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Hearing Lillian Smith


ISSUE:  Winter 1995

How Am I To Be Heard?: Letters of Lillian Smith. Edited by Margaret Rose Gladney. North Carolina. $34.95.

Near the end of her life when she was apparently thinking about doing some autobiographical writing, Lillian Smith told a friend that “to tell the truth I have so many selves that I wonder sometimes how I’d do an autobiography.” While Smith never completed this project—she died the next year, in 1966—she did leave behind a large number of letters that reveal the many selves warring within her. Many of these letters appear in print for the first time in an edition impeccably edited by Margaret Rose Gladney, How Am I to Be Heard: Letters of Lillian Smith. Despite the fact that a 1955 fire at Smith’s home destroyed many of her letters and that Smith and Paula Snelling (her longtime companion and coworker) in all likelihood destroyed most of their most personal correspondence, Gladney has put together a compelling collection, enhanced by her informative and insightful commentary. How Am I To Be Heard? goes far in enriching our understanding of Smith, particularly the tremendous internal struggles that underlay her conflicting commitments to personal fulfillment, social justice, and artistic endeavor.

If Smith saw a number of internal selves—or voices—vying to direct her life, she was well aware that the fundamental battle within her consciousness raged between her social conscience and her artistic aspirations, voices she identified as “Martha” and “Mary.” Martha was the voice of her conscience, the voice that compelled her early in life to return home dutifully to help her father run his girls’ camp atop Old Screamer Mountain (Smith eventually took over the camp) and then later to work so tirelessly for social justice, both in the South and throughout the world. Mary was the voice of art and creative endeavor, of a joyous instinctual life that Smith at times yearned to embrace wholeheartedly.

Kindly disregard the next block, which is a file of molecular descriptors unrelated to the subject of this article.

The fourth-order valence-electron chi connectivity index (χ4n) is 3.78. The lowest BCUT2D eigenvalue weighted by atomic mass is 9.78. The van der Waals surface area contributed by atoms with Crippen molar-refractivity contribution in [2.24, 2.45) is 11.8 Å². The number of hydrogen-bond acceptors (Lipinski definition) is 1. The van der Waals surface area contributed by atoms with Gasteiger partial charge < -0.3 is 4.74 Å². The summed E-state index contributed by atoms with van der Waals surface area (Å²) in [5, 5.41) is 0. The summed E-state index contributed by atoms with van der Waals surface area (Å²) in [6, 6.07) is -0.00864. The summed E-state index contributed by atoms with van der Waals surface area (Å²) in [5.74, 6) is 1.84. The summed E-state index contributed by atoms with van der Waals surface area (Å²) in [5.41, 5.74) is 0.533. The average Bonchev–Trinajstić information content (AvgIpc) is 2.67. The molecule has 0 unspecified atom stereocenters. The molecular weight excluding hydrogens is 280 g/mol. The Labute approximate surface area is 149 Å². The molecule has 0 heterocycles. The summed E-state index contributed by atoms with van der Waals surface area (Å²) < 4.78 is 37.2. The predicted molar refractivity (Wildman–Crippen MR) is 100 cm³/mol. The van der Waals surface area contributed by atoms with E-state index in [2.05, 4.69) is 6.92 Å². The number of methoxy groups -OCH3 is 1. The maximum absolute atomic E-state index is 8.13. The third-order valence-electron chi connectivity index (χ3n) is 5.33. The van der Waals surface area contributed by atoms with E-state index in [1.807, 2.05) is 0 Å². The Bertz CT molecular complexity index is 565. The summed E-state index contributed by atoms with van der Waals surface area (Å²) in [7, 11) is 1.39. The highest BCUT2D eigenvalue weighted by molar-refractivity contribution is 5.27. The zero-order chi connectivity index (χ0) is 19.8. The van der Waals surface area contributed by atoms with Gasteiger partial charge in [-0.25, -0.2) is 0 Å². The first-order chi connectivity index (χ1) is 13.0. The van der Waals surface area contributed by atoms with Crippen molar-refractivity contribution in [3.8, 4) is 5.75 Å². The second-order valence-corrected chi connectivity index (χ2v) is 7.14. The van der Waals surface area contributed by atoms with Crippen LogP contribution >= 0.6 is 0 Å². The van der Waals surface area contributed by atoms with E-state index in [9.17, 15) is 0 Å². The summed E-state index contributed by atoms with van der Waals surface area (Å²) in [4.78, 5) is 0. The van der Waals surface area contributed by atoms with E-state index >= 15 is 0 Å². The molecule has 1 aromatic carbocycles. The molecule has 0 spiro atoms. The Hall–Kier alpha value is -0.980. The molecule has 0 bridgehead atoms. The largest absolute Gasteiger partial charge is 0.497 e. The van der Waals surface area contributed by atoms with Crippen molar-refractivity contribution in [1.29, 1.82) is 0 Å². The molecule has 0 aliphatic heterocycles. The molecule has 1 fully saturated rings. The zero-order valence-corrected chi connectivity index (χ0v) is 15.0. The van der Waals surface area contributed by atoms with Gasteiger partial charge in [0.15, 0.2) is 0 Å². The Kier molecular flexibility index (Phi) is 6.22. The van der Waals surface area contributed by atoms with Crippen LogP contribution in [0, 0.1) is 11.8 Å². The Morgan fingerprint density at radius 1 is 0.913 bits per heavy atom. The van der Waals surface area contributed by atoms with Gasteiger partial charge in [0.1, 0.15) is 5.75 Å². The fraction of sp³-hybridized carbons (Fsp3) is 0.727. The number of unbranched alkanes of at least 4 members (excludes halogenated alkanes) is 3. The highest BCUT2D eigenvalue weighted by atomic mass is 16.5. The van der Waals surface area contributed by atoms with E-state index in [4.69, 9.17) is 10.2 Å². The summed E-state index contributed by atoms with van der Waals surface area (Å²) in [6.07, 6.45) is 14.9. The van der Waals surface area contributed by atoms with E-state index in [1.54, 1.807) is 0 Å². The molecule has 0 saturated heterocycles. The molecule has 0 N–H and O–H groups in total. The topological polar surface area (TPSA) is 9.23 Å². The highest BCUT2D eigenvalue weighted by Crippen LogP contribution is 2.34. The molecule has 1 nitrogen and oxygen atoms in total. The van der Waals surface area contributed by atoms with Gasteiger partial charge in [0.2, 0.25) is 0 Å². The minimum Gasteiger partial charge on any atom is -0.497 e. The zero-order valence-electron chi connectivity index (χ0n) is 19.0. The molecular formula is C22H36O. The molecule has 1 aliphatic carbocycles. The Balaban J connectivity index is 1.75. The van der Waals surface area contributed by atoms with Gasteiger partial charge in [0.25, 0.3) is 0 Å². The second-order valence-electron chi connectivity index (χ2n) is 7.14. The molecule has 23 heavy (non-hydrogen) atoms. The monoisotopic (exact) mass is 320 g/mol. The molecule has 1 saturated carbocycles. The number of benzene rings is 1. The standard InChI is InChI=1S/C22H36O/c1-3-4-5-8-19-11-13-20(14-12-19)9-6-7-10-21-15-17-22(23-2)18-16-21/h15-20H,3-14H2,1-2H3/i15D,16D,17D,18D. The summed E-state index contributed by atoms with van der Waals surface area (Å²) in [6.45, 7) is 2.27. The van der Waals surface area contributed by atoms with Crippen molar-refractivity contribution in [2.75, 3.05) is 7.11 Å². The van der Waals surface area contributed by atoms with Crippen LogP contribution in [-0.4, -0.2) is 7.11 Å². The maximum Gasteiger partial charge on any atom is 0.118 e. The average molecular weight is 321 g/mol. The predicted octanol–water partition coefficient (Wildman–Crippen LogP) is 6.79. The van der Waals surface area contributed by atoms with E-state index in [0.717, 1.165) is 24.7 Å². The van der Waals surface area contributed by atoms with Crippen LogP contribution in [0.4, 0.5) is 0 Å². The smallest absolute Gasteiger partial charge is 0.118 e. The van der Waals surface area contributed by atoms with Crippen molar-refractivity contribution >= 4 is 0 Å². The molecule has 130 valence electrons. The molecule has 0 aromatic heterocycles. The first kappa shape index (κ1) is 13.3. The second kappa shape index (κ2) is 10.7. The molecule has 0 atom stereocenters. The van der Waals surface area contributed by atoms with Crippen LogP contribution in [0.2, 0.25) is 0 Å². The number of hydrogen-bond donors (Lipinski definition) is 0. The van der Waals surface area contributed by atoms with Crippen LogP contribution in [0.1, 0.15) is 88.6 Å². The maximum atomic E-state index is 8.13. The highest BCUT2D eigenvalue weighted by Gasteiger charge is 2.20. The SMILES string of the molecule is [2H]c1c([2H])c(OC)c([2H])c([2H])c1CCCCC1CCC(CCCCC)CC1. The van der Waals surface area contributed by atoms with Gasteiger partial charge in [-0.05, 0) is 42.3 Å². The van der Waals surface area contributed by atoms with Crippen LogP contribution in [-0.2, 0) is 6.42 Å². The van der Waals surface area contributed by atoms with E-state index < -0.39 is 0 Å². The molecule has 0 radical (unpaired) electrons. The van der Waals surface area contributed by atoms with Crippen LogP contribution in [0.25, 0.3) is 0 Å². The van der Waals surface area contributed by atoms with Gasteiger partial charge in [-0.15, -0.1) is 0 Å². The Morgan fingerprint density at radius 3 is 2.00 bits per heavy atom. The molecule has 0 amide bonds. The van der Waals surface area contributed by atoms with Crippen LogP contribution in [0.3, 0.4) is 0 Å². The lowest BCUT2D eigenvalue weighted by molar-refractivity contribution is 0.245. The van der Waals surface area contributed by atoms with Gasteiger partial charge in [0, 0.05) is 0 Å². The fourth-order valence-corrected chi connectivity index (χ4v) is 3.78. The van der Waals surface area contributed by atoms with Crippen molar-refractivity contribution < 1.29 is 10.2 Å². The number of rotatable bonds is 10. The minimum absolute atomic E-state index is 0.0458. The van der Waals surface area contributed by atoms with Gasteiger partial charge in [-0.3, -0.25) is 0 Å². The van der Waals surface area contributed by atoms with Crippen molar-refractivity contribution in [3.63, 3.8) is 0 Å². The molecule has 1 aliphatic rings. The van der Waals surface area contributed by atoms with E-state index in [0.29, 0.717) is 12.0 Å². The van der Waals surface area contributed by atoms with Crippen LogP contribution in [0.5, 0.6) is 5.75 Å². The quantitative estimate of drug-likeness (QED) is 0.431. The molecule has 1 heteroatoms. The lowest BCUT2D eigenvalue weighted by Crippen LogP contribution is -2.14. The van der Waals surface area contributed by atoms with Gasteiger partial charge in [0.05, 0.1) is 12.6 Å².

In almost all the work that she did, but particularly in her writing, Smith attempted to bridge the gap between social action and creativity, to bring, in other words, the voices of Martha and Mary into powerful harmony. Frequently, Smith characterized the tension between these contending voices as entirely healthy, the interplay prohibiting either voice from becoming authoritarian. To write entirely by the demands of one voice, she believed, was to court artistic disaster, the result being either propagandistic tracts or stilted aestheticism. Southern writers who wrote the former she called “Dixie Dirt Daubers”; those who wrote the latter, “Manicurists.” Smith, in contrast, worked both voices in an effort, as she wrote Paula Snelling in 1946, “to strike that beautiful delicate balance.” Two years later, happy with how well her work on a novel was proceeding, she wrote Edwin R. Embree, president of the Julius Rosen-wald Fund, marveling at what she saw as her novel’s successful “blend of fool narcism and shining idealism that only the artist can embrace ruthlessly together in his mind.”